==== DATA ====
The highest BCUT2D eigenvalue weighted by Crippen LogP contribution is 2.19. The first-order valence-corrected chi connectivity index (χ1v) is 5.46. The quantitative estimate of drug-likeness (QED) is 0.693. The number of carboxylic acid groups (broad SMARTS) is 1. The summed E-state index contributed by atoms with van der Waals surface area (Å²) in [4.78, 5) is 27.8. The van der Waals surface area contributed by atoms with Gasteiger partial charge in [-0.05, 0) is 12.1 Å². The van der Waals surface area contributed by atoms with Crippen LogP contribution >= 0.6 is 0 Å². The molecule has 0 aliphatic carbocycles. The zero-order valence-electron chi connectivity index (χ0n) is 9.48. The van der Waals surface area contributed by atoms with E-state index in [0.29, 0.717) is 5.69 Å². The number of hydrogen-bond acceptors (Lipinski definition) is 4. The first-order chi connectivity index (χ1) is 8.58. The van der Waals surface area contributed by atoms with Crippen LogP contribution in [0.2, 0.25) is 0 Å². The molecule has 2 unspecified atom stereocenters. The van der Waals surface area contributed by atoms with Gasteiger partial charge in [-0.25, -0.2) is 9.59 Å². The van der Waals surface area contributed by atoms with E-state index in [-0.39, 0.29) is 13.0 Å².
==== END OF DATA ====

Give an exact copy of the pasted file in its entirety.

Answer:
The highest BCUT2D eigenvalue weighted by Crippen LogP contribution is 2.19. The first-order valence-corrected chi connectivity index (χ1v) is 5.46. The quantitative estimate of drug-likeness (QED) is 0.693. The number of carboxylic acid groups (broad SMARTS) is 1. The summed E-state index contributed by atoms with van der Waals surface area (Å²) in [4.78, 5) is 27.8. The van der Waals surface area contributed by atoms with Gasteiger partial charge in [-0.05, 0) is 12.1 Å². The van der Waals surface area contributed by atoms with Crippen LogP contribution >= 0.6 is 0 Å². The molecule has 0 aliphatic carbocycles. The zero-order valence-electron chi connectivity index (χ0n) is 9.48. The van der Waals surface area contributed by atoms with E-state index in [0.29, 0.717) is 5.69 Å². The number of hydrogen-bond acceptors (Lipinski definition) is 4. The first-order chi connectivity index (χ1) is 8.58. The van der Waals surface area contributed by atoms with Crippen LogP contribution in [0.2, 0.25) is 0 Å². The molecule has 2 unspecified atom stereocenters. The van der Waals surface area contributed by atoms with Gasteiger partial charge in [-0.25, -0.2) is 9.59 Å². The van der Waals surface area contributed by atoms with E-state index in [-0.39, 0.29) is 13.0 Å².